Growing Tablet, Mobile Video Consumption Will Eventually Lead ISPs to Reallocate Bandwidth

By

The share of tablet and mobile video grew 19 percent in the first quarter of 2013, according to Ooyala.

Mobile and tablet video now account for more than 10 percent of all online video plays, the most ever recorded in the Ooyala Global Video Index.

Globally, desktop viewers watched live news, sports and special events for an average of 40 minutes per play in the first quarter of 2013.

On average, people streamed live video on smart TVs and gaming consoles for 45 minutes per play, about nine times longer than video on demand content.

Desktop viewers watched live video 13 times longer than VOD in the studied quarter, while tablet video viewers watched live video four times longer than VOD, and mobile audiences tuned in to live video three times longer than they did video on demand.

Both mobile and tablet video viewers spent more than half of their total online viewing time watching long-form videos, and 25 percent of total tablet viewing time was spent with content more than 60 minutes long, Ooyala says.

All of that has implications in other parts of the communications business.

As linear TV is viewed less, and as the number of subscribers dips, there will be new questions about the highest and best use of access bandwidth.

Today, for example, access providers have to decide how much capacity to allocate for linear TV services, and how much to allocate for Internet access, which in some ways is a proxy for streaming video.

If Internet access demands continue to increase, and pressure on linear TV revenue continues, access providers will start to look at whether it makes sense to carry less linear TV and allocate bandwidth for Internet access.

That is a revenue generation exercise: how much revenue and margin do we make selling Internet access, compared to TV services, and what changes if we allocate more bandwidth for Internet access?

Cable TV providers have grappled with this issue before. Though there was in the past some capital investment advantage to delivering linear TV in analog format, cable operators began shifting to digital delivery, even with the higher customer premises equipment costs.

The countervailing advantage was bandwidth reclamation. By freeing up bandwidth, cable operators were able to make bandwidth available for Internet access services.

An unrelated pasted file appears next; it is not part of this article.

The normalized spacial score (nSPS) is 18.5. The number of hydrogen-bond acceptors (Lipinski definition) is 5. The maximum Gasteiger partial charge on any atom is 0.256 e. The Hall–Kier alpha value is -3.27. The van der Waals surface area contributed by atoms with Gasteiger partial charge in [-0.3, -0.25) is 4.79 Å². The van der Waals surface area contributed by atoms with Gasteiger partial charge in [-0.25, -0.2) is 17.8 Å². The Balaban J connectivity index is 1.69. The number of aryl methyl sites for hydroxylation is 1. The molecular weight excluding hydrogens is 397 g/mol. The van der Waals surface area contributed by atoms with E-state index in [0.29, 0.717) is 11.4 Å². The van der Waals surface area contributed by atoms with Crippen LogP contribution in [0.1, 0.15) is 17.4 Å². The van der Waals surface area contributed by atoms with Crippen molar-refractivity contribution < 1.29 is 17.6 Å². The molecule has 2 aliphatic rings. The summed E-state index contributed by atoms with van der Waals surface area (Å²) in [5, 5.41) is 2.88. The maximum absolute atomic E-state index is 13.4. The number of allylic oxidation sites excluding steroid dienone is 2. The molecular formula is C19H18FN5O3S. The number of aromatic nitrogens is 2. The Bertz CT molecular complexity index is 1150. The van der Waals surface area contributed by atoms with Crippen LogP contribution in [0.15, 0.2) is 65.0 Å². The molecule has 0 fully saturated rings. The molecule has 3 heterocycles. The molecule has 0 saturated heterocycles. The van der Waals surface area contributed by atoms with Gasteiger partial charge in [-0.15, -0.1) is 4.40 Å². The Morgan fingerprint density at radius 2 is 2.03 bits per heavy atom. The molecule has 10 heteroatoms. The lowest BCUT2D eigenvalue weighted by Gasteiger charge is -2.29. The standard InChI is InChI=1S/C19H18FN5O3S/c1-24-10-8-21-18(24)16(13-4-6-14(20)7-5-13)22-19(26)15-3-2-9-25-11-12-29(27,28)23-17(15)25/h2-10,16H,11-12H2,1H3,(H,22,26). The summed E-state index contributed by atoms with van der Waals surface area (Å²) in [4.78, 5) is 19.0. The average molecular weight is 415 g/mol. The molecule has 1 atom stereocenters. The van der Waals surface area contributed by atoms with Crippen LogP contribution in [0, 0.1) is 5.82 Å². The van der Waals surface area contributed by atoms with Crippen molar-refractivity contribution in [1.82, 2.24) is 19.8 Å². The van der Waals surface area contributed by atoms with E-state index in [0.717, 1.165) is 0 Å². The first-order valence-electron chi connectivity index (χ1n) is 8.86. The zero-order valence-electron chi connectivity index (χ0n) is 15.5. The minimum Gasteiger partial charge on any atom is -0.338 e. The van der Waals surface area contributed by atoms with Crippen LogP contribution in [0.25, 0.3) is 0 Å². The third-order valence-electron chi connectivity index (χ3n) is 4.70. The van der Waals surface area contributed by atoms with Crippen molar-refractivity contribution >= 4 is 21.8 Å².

That logic will continue to prevail if demand for linear services dips and demands for Internet bandwidth continue to increase.

At some point, that same business driver will cause providers of linear video services to rethink how many networks they really do need to carry.




Edited by Alisen Downey

Contributing Editor

SHARE THIS ARTICLE
Related Articles

Coding and Invention Made Fun

By: Special Guest    10/12/2018

SAM is a series of kits that integrates hardware and software with the Internet. Combining wireless building blocks composed of sensors and actors con…

Read More

Facebook Marketplace Now Leverages AI

By: Paula Bernier    10/3/2018

Artificial intelligence is changing the way businesses interact with customers. Facebook's announcement this week is just another example of how this …

Read More

Oct. 17 Webinar to Address Apache Spark Benefits, Tools

By: Paula Bernier    10/2/2018

In the upcoming webinar "Apache Spark: The New Enterprise Backbone for ETL, Batch and Real-time Streaming," industry experts will offer details on clo…

Read More

It's Black and White: Cybercriminals Are Spending 10x More Than Enterprises to Control, Disrupt and Steal

By: Cynthia S. Artin    9/26/2018

In a stunning new report by Carbon Black, "Hacking, Escalating Attacks and The Role of Threat Hunting" the company revealed that 92% of UK companies s…

Read More

6 Challenges of 5G, and the 9 Pillars of Assurance Strategy

By: Special Guest    9/17/2018

To make 5G possible, everything will change. The 5G network will involve new antennas and chipsets, new architectures, new KPIs, new vendors, cloud di…

Read More